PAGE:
I have always been someone who abhors waste. I am pretty diligent about recycling, so much so that I collect the non-corrugated cardboard that is not accepted by my town’s recycling program and bring it to my parents’ house, 250 miles away. (Lately, my husband has been slipping it in with the mixed paper and hoping for the best.) I hate it when things break and can’t be fixed. I am very reluctant to throw them away, thinking that they might magically come back to life. Home ownership brought with it anxiety about appropriate sprinkler use and lawn waste disposal along with the ability to compost on a large scale.
In my work experiences, I consistently demonstrate a dislike of wastefulness and inefficiency. I advocate clear and consistent communication, push for proactive planning rather than reactive processes, and maintain nose-to-the-grindstone focus when I have lots to get done–forget the idle chit-chat that cuts into my free time!
The one thing I consistently find myself “wasting” time on is cooking. I constantly read recipes in magazines, newsletters, and blogs. Then I spend trip upon trip grocery shopping, fighting the urge to impulse buy. Finally, I end up spending hours on recipes I am told should take minutes. Sometimes I knowingly take on a marathon recipe. (In fact, I seem to pick recipes that are very involved more often than not.)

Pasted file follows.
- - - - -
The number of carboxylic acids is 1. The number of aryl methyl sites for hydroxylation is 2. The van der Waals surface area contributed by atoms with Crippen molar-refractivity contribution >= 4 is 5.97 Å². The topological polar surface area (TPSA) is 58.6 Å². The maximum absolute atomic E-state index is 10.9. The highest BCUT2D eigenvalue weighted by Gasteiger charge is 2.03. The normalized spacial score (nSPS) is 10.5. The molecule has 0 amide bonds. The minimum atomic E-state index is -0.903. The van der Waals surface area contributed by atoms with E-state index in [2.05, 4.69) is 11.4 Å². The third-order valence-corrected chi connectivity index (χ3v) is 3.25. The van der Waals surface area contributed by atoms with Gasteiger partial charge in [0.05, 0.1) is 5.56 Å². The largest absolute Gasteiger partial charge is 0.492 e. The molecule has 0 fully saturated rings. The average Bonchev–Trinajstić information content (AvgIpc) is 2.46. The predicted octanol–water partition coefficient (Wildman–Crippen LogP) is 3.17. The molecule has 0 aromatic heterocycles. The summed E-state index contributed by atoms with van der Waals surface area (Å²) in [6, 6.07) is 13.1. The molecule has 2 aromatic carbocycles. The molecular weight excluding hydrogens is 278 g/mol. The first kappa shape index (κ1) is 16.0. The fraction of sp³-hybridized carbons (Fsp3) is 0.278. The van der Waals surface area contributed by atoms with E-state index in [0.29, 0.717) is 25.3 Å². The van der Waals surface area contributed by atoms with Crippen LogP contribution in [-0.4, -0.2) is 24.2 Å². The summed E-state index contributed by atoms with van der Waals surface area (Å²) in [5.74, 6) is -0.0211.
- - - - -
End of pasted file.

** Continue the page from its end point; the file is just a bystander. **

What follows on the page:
Everyone struggles to a certain degree to keep up to date with the freshness of items in their refrigerator, and I am no different. While I am known for some excellent cooking, I am still learning the the basics of being a home cook. Which means that I don’t have a clear repertoire of interchangeable meals, and I having yet acquired the ability to look at a bunch of leftover ingredients and come up with a new meal. It pains me to let them go bad, and throw them out. I need to do better.
I have decided to make it my goal to throw away as little unused ingredients as possible. This blog will track my triumphs and struggles. Wish me luck!